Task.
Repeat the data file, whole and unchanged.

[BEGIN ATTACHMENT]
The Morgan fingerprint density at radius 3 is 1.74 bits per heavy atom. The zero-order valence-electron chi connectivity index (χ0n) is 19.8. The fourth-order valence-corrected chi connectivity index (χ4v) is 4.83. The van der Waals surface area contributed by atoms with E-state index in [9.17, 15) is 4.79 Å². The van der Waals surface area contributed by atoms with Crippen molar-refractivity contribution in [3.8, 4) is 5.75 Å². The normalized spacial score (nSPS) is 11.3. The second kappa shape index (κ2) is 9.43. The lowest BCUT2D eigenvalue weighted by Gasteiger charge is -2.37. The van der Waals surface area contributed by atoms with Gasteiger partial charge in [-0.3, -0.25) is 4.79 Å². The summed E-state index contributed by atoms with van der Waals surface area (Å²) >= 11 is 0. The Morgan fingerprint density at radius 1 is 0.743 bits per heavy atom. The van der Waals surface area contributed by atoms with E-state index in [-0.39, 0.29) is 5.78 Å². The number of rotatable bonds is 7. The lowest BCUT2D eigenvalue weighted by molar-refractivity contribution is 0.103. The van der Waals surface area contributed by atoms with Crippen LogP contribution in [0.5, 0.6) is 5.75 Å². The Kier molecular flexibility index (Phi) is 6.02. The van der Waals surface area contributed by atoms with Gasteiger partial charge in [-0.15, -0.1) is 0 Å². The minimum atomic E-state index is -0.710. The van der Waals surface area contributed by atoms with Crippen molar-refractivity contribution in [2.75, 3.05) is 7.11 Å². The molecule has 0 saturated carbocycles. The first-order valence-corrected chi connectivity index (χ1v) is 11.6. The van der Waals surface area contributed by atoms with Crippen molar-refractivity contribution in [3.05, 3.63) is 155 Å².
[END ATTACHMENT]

The Morgan fingerprint density at radius 3 is 1.74 bits per heavy atom. The zero-order valence-electron chi connectivity index (χ0n) is 19.8. The fourth-order valence-corrected chi connectivity index (χ4v) is 4.83. The van der Waals surface area contributed by atoms with E-state index in [9.17, 15) is 4.79 Å². The van der Waals surface area contributed by atoms with Crippen molar-refractivity contribution in [3.8, 4) is 5.75 Å². The normalized spacial score (nSPS) is 11.3. The second kappa shape index (κ2) is 9.43. The lowest BCUT2D eigenvalue weighted by Gasteiger charge is -2.37. The van der Waals surface area contributed by atoms with Gasteiger partial charge in [-0.3, -0.25) is 4.79 Å². The summed E-state index contributed by atoms with van der Waals surface area (Å²) >= 11 is 0. The Morgan fingerprint density at radius 1 is 0.743 bits per heavy atom. The van der Waals surface area contributed by atoms with E-state index in [-0.39, 0.29) is 5.78 Å². The number of rotatable bonds is 7. The lowest BCUT2D eigenvalue weighted by molar-refractivity contribution is 0.103. The van der Waals surface area contributed by atoms with Crippen LogP contribution in [0.5, 0.6) is 5.75 Å². The Kier molecular flexibility index (Phi) is 6.02. The van der Waals surface area contributed by atoms with Gasteiger partial charge in [-0.15, -0.1) is 0 Å². The minimum atomic E-state index is -0.710. The van der Waals surface area contributed by atoms with Crippen molar-refractivity contribution in [2.75, 3.05) is 7.11 Å². The molecule has 0 saturated carbocycles. The first-order valence-corrected chi connectivity index (χ1v) is 11.6. The van der Waals surface area contributed by atoms with Crippen molar-refractivity contribution in [3.05, 3.63) is 155 Å².